{¶7} Mother testified to issues with child exchanges. On October 26, 2015, mother had arranged for A.C.'s grandmother to pick up A.C. from father, but father refused to turn A.C. over to her. Mother claimed that there were times when father could not pick up A.C. from preschool and mother had to make arrangements to get her. Father testified that there were eight to ten times where mother had failed to exchange A.C. when it was his parenting time. Father claimed that mother was late to exchanges about once per week. Father also claimed that one time mother did not pick up A.C. from her daycare and A.C. was there until 10:30 p.m.

         {¶8} Father testified to A.C.'s behavioral problems at school. At a parent/teacher conference regarding A.C.'s behavior, the school staff recommended that A.C. see a counselor. The revised shared-parenting plan required mother and father to make decisions on healthcare, including counseling, together. Father testified that he told mother he was taking A.C. to counseling, but mother refuted this claim. Father took A.C. to the counselor recommended by the school for about a year. She attended counseling at least once a week, but sometimes up to three times per week. Father said he saw improvements in A.C.'s behavior. When A.C. stopped attending counseling, her behavior worsened, and the school again recommended that A.C. see a counselor. Mother took A.C. to a separate counselor for treatment. Mother admitted that she did not tell father about the separate counseling.

         {¶9} Father testified that mother refused to give him A.C.'s medical insurance cards. The revised shared-parenting plan required mother to provide father with a copy of the health and dental insurance cards. Father admitted that all of the health insurance information was posted on Our Family Wizard. When questioned, father did not know the name of A.C.'s doctor or dentist. Father insisted that mother hid this information from him.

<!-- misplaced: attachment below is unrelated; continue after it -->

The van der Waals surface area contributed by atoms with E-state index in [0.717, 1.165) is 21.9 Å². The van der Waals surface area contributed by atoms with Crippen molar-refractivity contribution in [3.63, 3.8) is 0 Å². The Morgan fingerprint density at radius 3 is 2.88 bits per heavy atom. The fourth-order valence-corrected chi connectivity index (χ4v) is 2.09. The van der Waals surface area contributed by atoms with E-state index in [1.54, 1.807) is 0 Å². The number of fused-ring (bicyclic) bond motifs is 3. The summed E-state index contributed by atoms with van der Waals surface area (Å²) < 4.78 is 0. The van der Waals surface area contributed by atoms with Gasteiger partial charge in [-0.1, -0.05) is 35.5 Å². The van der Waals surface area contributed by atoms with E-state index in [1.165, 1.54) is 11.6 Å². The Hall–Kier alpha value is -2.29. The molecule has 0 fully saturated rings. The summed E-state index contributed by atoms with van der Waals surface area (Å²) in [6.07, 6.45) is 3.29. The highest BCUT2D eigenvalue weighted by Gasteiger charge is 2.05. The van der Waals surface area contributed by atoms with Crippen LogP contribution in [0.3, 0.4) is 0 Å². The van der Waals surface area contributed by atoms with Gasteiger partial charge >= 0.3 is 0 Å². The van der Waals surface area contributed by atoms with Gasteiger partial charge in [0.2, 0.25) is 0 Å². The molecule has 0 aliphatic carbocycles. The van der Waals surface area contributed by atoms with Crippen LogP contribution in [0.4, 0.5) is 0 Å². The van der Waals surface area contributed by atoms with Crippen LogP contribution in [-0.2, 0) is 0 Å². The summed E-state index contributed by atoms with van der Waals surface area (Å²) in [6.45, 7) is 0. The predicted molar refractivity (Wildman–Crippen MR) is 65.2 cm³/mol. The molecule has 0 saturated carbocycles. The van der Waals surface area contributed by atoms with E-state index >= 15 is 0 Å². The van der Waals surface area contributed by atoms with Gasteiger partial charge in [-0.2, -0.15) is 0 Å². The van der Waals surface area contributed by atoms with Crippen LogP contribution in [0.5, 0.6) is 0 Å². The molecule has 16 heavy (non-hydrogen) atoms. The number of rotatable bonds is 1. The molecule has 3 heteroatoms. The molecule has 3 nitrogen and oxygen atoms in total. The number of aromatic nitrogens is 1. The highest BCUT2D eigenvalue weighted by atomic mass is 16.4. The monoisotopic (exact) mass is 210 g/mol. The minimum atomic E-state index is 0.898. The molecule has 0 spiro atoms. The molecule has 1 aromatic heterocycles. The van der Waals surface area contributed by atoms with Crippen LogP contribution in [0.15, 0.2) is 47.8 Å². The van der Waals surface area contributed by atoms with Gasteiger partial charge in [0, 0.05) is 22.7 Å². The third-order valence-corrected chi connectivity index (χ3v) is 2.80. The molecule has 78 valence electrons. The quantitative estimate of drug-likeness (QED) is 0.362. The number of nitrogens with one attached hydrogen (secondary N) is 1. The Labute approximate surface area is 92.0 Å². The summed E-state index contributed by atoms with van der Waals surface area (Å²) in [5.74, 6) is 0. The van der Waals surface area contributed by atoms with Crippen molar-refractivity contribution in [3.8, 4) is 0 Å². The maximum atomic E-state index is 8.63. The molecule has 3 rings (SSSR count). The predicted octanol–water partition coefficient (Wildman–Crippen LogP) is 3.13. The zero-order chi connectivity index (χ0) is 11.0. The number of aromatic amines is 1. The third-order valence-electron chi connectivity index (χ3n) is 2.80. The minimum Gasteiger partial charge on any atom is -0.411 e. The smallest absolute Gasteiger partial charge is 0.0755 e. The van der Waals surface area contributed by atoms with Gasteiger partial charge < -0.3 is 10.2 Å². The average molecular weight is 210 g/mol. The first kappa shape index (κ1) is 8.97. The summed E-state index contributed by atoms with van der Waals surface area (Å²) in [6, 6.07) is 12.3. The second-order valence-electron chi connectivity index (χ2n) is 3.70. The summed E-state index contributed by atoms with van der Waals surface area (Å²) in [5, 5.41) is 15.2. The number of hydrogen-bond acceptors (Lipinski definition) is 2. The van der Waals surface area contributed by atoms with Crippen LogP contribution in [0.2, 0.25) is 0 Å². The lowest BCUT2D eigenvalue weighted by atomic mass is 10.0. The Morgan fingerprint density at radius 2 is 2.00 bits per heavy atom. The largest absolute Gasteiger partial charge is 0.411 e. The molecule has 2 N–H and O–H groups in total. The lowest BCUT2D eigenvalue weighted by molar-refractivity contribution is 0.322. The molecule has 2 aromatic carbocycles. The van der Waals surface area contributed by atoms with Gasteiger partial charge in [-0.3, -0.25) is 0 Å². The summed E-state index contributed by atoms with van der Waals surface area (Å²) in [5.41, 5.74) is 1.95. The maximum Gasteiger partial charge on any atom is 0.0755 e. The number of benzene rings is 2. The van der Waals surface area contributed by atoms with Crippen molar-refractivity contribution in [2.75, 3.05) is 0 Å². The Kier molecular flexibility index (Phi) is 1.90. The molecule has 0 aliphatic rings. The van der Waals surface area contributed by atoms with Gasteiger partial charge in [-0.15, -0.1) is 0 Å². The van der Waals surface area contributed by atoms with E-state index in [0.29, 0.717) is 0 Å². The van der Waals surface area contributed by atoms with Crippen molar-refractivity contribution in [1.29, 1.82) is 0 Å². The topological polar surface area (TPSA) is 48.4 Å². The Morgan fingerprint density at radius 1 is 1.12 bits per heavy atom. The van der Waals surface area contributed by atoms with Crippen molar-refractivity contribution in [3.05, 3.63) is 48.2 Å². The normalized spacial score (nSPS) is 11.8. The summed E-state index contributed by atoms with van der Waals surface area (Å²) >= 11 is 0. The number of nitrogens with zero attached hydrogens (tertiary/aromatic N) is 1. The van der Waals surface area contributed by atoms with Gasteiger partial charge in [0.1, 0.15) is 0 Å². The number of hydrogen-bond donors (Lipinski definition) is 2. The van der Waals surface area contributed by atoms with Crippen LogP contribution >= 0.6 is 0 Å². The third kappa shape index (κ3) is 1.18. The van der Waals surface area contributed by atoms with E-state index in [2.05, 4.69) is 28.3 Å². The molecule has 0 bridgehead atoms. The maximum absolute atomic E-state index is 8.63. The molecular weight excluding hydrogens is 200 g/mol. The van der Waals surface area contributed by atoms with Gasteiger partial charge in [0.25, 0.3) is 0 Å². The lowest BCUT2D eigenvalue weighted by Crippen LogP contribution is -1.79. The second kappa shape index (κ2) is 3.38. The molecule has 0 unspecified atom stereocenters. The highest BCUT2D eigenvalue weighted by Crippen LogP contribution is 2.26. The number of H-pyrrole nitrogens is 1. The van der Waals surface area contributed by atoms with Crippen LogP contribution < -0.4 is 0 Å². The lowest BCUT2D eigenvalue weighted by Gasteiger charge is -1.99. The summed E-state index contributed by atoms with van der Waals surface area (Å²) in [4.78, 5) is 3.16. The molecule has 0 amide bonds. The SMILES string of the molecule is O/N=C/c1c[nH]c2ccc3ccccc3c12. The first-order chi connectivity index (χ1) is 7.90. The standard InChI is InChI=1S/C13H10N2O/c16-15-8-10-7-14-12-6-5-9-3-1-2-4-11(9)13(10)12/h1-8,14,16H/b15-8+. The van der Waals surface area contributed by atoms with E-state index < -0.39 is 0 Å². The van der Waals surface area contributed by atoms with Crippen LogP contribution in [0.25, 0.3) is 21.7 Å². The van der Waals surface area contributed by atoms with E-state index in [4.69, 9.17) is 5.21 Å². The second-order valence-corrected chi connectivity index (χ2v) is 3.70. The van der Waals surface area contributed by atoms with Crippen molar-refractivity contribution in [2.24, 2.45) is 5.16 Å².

{¶10} Following the two separate days of hearings, the magistrate issued a decision that set forth various findings of fact and conclusions of law. The magistrate determined, pursuant to R.C. 3109.04(F)(2), that it was in A.C.'s best interest to terminate shared parenting; and, pursuant to R.C. 3109.04(F)(1), that it was in A.C.'s best interest for mother to be designated her residential parent and legal custodian. The magistrate dismissed mother's and father's motions for contempt, finding that both parents violated the court-ordered revised shared-parenting plan. The magistrate also entered a schedule for father's parenting time.

         {¶11} Father filed objections to the magistrate's decision and moved to set aside the order, claiming it was against the manifest weight of the evidence and contrary to law. Following a hearing, the trial court overruled father's objections and adopted the magistrate's decision as the judgment of the court. Father now appeals, raising two assignments of error.

         II. Legal Analysis ...